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Dune Movie Review

Updated: Feb 13, 2022

by Julia Peavey


From 1965 best-selling novel to 2021 hit film, Frank Herbert’s Dune has endured generations. A cultural phenomenon of science fiction, it has inspired countless other stories and adaptations with its expansive complexities and massive, pioneering feat of world-building. From political and religious commentary, clandestine religious orders, and giant sand worms, the story remains ever-relevant in modern society despite its notorious difficulty to bring onto modern screens.


But why has Dune remained compelling so many years later, even when so much of society itself is virtually unrecognizable? A story of social revolution, destiny, and warning, Herbert's remarkably prescient masterpiece takes place in the future, long after Earth itself has been forgotten. But familiar conflicts are still jarring in their prominence: themes of desperate environmental preservation, technological reform, and the dangers of imperialist exploitation echo true.


In this fictional world, computers have long since been outlawed after a brutal past war, referred to as the Butlerian Jihad, which destroyed the rule of machine-based logic. "Thou shall not make a machine in the likeness of a man's mind", stands as a root of Herbert's civilization, a mirror image of our own modern battles with Artificial Intelligence, mass connection, and privacy loss. Consequences of the world we now live in are articulated as another aspect of impeccable plot development. Yet Herbert's work represents much more than impending change - he delves right into the predicaments we face almost sixty years after he first wrote them, in raw and startling pertinence.


Paul, the story's young protagonist, comes of age much like our current, rising generation. The world he discovers is one of vital resources and harsh, feudalistic exploitation. Whether it be the priceless, hallucinogenic spice known as melange, the vital source of space travel, or water itself, desperation for wealth and survival creates mass profiteering off of the scarcity of materials. The desert planet of Arrakis, caught within this struggle, has its land and native people ravaged by outside powers clashing over the riches in its sands. As is seen in many modern, resource-rich yet less developed nations, corporations mine every last inch of a wasteland, leaving Arrakeens themselves impoverished and living in a world of environmental devastation.


Herbert delves deeply into the native population of this tortured planet: the Fremen. These occultist people have adapted to their devastated planet, clad in stillsuits that preserve every droplet of bodily water and traveling only when the heat is bearable. Manipulated by the religious hand of outside powers, they become a powerful, imperialistically exploited fighting force - a familiar narrative of the tragic worshiping of destructive colonizers. Within the Fremen, yet another recognizable theme is apparent in environmental advocacy. The true people of Arrakis long for a terraformed world, where plantlife, ecosystems, and water replace endless sand - not for themselves, but for their children and their children’s children. Through careful and gradual implementation, they labor and plan, attempting to change their climate for the better and save themselves.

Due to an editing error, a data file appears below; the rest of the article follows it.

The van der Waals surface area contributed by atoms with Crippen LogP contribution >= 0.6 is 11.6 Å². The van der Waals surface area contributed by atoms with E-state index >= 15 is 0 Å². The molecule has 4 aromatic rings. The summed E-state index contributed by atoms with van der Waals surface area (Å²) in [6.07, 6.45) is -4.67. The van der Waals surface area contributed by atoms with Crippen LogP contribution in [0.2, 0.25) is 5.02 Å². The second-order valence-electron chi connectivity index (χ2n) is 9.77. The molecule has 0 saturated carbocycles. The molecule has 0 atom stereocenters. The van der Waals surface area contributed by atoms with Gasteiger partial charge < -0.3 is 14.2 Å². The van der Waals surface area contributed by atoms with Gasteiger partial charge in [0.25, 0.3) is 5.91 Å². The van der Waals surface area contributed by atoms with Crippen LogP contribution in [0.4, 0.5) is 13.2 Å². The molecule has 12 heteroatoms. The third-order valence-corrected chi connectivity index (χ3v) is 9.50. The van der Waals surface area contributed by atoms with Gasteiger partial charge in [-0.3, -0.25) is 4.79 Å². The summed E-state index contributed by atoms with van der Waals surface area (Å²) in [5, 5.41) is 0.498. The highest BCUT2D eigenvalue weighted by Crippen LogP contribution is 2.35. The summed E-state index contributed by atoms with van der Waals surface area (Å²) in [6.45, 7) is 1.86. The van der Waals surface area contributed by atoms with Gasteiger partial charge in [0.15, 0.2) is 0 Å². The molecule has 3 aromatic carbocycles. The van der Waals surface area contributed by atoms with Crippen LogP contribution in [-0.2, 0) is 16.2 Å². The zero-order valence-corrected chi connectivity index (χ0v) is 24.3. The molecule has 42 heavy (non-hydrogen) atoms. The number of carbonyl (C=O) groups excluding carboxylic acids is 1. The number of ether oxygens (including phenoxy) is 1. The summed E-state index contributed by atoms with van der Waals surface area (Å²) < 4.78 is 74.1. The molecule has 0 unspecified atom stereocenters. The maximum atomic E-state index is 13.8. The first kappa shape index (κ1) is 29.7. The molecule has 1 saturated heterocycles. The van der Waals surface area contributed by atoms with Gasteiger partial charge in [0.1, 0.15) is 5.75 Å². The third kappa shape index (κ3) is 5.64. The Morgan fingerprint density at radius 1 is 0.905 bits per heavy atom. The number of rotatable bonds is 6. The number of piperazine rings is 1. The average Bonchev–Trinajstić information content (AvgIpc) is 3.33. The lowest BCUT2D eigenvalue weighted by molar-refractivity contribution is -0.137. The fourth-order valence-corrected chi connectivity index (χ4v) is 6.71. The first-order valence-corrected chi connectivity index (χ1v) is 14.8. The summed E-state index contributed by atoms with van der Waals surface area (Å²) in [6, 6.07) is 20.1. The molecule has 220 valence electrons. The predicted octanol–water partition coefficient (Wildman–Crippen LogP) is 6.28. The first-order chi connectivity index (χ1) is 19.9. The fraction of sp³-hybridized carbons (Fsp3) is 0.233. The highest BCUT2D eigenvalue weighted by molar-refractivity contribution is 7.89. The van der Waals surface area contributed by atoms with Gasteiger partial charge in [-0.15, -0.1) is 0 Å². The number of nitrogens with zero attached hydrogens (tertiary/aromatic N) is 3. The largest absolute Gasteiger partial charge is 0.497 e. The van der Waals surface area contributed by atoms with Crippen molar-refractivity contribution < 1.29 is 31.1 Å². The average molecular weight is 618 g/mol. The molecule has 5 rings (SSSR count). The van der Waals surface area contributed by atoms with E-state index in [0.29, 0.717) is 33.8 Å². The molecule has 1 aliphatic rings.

It is within this vast movement that further danger occurs. The appearance of a charismatic, messianic leader guides disciples deeply into ruin. Blind following, much like that of modern politicians and generals, is a lesson of doom. Loss of a population's free, individualistic will power ultimately results in terrible revolution under a cruel ruler.


And so, Herbert's work stands powerful today as far more than a staple of science fiction; self-interested statesmen, exploitation, resource loss, climate concerns, and technological disaster create a world that trails strangely alongside our own. As the author once said, "the function of science fiction is not always to predict the future but sometimes to prevent it". Perhaps that's what calls so many to the pages of another time, for audiences young and old have grown to realize that apathy is deadly. Dune teaches us with its endless relevance: if we understand what changes our society and have people willing to fight for the better, there will be nothing left to fear.



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